Thursday, January 10, 2013

Rupee gains, benchmark interest rates down

* Rs. 28bn T-bill auction attracts Rs. 70bn;  Rs. 31bn accepted

The Rs. 28 billion Treasury bill auction yesterday (09) attracted bids amounting to Rs. 70 billion of which the Public Debt Department of the Central Bank accepted Rs. 31.33 billion with benchmark yields easing across all maturities while the rupee gained significantly against the US dollar.

The three-month bill saw its yield fall three basis points from last week to 9.88 percent. The six-month bill yield fall 18 basis points from last week to 10.81 percent while the 12-month bill yield fell three basis points to 11.35 percent.

Dealers said the Central Bank lowered monetary policy rates by 25 basis points recently not only to stimulate growth, but allow space for the government to borrow at cheaper rates. But with captive sources such as the EPF, NSB and other banks involved in the Treasury securities auctions, dealers said yields do not necessarily reflect market sentiments.

With the government not planning to borrow from international capital markets this year, economists have warned that domestic financing of the budget deficit was likely to surge this year.

The Central Bank has already warned the government to stick to its fiscal targets keeping borrowings within limits so that inflation can be contained at single digit levels.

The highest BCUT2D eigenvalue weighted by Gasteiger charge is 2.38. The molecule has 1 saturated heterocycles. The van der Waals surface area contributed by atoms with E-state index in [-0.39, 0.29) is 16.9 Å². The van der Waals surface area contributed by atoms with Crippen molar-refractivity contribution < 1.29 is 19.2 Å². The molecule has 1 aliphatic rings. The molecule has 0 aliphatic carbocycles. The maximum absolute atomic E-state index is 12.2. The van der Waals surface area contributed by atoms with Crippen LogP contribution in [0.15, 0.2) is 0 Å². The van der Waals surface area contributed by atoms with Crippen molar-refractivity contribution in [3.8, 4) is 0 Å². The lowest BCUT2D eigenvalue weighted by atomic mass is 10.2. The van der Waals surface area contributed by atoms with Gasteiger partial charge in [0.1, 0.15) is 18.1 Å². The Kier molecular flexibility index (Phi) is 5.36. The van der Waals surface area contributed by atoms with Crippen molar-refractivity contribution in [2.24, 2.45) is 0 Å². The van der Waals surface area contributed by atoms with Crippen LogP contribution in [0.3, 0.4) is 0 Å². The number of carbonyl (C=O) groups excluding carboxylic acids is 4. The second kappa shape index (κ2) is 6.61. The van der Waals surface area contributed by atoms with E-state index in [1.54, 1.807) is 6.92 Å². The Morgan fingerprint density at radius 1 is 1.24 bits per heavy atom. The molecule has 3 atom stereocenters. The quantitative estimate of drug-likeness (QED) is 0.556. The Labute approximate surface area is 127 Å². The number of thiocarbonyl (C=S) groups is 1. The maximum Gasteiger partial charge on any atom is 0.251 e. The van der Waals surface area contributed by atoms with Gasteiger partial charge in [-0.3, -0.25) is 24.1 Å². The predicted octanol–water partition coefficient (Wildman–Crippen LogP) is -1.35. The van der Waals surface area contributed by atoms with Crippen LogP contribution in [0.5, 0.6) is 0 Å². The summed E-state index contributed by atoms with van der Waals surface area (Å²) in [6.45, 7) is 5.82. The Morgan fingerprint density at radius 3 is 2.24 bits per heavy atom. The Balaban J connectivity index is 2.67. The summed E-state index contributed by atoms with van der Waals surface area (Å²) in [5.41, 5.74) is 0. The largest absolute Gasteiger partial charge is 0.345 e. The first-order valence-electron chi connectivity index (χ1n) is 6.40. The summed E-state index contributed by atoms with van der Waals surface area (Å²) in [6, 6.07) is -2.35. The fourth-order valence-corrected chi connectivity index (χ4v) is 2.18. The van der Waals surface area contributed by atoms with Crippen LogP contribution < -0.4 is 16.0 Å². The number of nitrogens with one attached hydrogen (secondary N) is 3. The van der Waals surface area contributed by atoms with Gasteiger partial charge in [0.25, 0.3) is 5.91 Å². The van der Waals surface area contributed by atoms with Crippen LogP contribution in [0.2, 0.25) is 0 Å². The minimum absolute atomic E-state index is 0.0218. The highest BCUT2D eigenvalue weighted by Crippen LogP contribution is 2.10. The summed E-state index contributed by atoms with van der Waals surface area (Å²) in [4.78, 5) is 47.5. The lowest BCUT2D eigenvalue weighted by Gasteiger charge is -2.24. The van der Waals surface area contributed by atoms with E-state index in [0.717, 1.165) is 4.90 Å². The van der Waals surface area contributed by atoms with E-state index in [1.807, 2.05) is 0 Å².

The Central Bank is scheduled to offer Treasury bonds for Rs. 40 billion today (10).

The rupee gained significantly against the US dollar yesterday. Opening at Rs. 127.10/30 against the greenback, the rupee strengthened to Rs. 126.20/30 at the close. Currency dealers said banks were selling dollars on expected foreign buying at today’s Rs. 40 billion bond issue.

Last month, we reported a Standard Chartered Bank report which said the government could opt to issue another sovereign bond.

"If global market conditions remain conducive to such issuance, we believe the government is likely to issue c.US$ 1 billion worth of sovereign bonds, which will reduce domestic market borrowing by c. Rs. 130 billion. In our base case of sovereign bond issuance of only c.US$ 750 million, domestic market borrowing would fall by c. Rs. 97.5 billion. This should reduce net domestic market borrowing to c. Rs. 376bn and lead to a balanced demand-supply situation in the government securities market, even assuming fiscal slippage," Standard Chartered said in a report published in December.

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